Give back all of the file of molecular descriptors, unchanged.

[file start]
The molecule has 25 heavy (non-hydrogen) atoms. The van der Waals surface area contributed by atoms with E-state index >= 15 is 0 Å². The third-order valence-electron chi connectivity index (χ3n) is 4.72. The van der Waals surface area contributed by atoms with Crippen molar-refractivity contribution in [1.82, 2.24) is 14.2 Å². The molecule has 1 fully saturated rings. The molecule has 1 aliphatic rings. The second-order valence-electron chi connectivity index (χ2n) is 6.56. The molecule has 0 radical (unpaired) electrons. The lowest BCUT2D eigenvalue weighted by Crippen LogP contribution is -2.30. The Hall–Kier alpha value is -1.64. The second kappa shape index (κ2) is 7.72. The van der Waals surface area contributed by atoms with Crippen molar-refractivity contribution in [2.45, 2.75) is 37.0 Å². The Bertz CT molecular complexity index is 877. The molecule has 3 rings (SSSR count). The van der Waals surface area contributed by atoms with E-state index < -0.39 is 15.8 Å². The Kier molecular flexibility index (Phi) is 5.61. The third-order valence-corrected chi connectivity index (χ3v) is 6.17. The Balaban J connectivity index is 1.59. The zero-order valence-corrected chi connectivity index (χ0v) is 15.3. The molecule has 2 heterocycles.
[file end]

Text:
The molecule has 25 heavy (non-hydrogen) atoms. The van der Waals surface area contributed by atoms with E-state index >= 15 is 0 Å². The third-order valence-electron chi connectivity index (χ3n) is 4.72. The van der Waals surface area contributed by atoms with Crippen molar-refractivity contribution in [1.82, 2.24) is 14.2 Å². The molecule has 1 fully saturated rings. The molecule has 1 aliphatic rings. The second-order valence-electron chi connectivity index (χ2n) is 6.56. The molecule has 0 radical (unpaired) electrons. The lowest BCUT2D eigenvalue weighted by Crippen LogP contribution is -2.30. The Hall–Kier alpha value is -1.64. The second kappa shape index (κ2) is 7.72. The van der Waals surface area contributed by atoms with Crippen molar-refractivity contribution in [2.45, 2.75) is 37.0 Å². The Bertz CT molecular complexity index is 877. The molecule has 3 rings (SSSR count). The van der Waals surface area contributed by atoms with E-state index < -0.39 is 15.8 Å². The Kier molecular flexibility index (Phi) is 5.61. The third-order valence-corrected chi connectivity index (χ3v) is 6.17. The Balaban J connectivity index is 1.59. The zero-order valence-corrected chi connectivity index (χ0v) is 15.3. The molecule has 2 heterocycles.